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My comment was a bit tongue-in-cheek, but it has taken over seventy years of semiconductor development and expensive equipment to get to where we are now whereas a moving coil meter can be made or repaired by a competent watch/instrument maker with hand tools and a simple lathe. ( trouble is finding one these days!) You can also see when a MCM isn't working. I've managed to destroy no end of semiconductors in my time & a lot of them didn't look as though they were damaged. But as you say semis are so cheap to buy now you can incorporate as may as you like for protection. Incidentally the protection diode in my L 23 TVTR did its job of reverse voltage protection ie blew the fuse but failed itself in doing so as it went short circuit. So much for 100's amps peak non-repetitive current!
de John G8SEQ
From: Paul Randall G3NJV <email@example.com>
To: UKMicrowaves@groups.io <UKMicrowaves@groups.io>
Subject: Re: [UKMicrowaves] Getting indication of rf
Sent: Jun 04 '20 23:30
"What's this got to do with"
Maybe nothing, but .... keep the lines open so anyone can post without
FROM: UKMicrowaves@groups.io <UKMicrowaves@groups.io> on behalf of
Andy G4JNT <firstname.lastname@example.org>
SENT: 04 June 2020 22:47
TO: UK Microwaves groups.io <UKMicrowaves@groups.io>
SUBJECT: Re: [UKMicrowaves] Getting indication of rf
But one purification cycle gives the raw materials for tens of
thousands of chips. May even be 100s of k devices - does anyone have
So it's hardly a 'lot' of energy.
When the design already exists and the IP is made available, they're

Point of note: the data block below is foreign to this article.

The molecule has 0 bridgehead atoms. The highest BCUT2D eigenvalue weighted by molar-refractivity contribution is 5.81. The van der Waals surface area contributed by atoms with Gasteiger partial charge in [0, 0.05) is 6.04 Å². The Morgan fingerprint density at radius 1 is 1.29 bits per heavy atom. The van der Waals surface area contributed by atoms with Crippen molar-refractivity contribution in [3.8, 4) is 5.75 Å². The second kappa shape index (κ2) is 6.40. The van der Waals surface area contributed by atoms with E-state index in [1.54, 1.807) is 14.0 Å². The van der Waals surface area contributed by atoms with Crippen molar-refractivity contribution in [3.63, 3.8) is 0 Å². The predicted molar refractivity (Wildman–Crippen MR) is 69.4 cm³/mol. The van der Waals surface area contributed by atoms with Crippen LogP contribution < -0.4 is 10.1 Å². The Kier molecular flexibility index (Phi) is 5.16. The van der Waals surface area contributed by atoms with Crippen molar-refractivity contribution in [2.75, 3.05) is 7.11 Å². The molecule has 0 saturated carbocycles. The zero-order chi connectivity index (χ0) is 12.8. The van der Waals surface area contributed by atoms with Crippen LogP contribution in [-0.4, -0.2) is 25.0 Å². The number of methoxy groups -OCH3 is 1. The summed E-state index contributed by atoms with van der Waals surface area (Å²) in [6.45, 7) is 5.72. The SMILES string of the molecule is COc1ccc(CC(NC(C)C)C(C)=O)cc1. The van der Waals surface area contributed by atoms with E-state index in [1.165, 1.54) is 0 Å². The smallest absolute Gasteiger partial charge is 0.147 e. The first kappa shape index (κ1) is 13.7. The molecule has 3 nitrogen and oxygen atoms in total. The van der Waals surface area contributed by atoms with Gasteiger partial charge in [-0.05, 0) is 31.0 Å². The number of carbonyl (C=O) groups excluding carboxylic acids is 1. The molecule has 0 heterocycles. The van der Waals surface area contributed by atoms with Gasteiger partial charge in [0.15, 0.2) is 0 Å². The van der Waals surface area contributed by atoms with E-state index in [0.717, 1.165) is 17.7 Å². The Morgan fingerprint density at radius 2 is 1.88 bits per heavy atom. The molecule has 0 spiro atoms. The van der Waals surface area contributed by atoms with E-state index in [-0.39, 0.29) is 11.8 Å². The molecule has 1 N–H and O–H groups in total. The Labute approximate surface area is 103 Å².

pretty easy to get made too. Look at the story of the reincarnation of
the old SL6270 VOGAD chip.
And this myth about static sensitivity.
OK, back in the dark ages of the 1970s, perhaps into the 1980s even,
devices were susceptible and manufacturers weren't as careful as they
should have been, but since then they've become orders of magnitude
better. It's not just hearsay, I know someone who has worked in the
highly specialised field of semiconductor static testing since that
era and he has benn very closely involved with and explained the
progress made over the years with testing techniques and built in
protection.. (He may even be a member of this Group now. Paul, are you
It's really about time some of these myths of decades ago were
forgotten and people looked at the real state of electronics today.
Trouble is, there are so few young electronics graduates in our Am.
Rad. ranks now to tell the story ...
BTW, I connected a chunky 5V power supply the wrong way round to a PIC
processor once. It current limited at 3A and current must have passed
for perhaps half a second, most of i- going through the device WHICH
SURVIVED to carry on working. What happened is that every I/O line and
there were over 20 of them had reverse biassed diodes (for transient
and over voltage protection) to ground and the supply rail. With the
supply reversed all these diodes forward conducted, in parallel, and
were able to able to sink that 3A for the duration. But longer and
bond wires might have popped. But the chip subsequently worked.
What's this got to do with the subject line of RF Indication - I
dunno, but it's a good waffle anyway. Back to the G+T
On Thu, 4 Jun 2020 at 22:11, John E. Beech <email@example.com> wrote:
> Problem is that most silicon is locked up as silicon dioxide.
> Extracting it and purifying so that it can be made precisely impure
> enough to make it semi-conduct takes an enormous amount of energy
> and effort and exactly how robust are they? They don't like it up
> 'em Mr Mainwaring! Voltage spikes that is.
> de John G8SEQ
>> -------Original Message-------
>> From: Andy G4JNT <firstname.lastname@example.org>
>> To: UK Microwaves groups.io <UKMicrowaves@groups.io>
>> Subject: Re: [UKMicrowaves] Getting indication of rf
>> Sent: Jun 04 '20 14:42
>> Think of it in terms of cost and effort instead.
>> Transistors and anything inside an IC is only silicon - one of
>> most abundant elements on Earth. ICs churned out by the
>> each day
>> Compare that with the cost, setting up, delicate mechanism, easy
>> damage of an analogue meter
>> Who'd ever choose the latter, again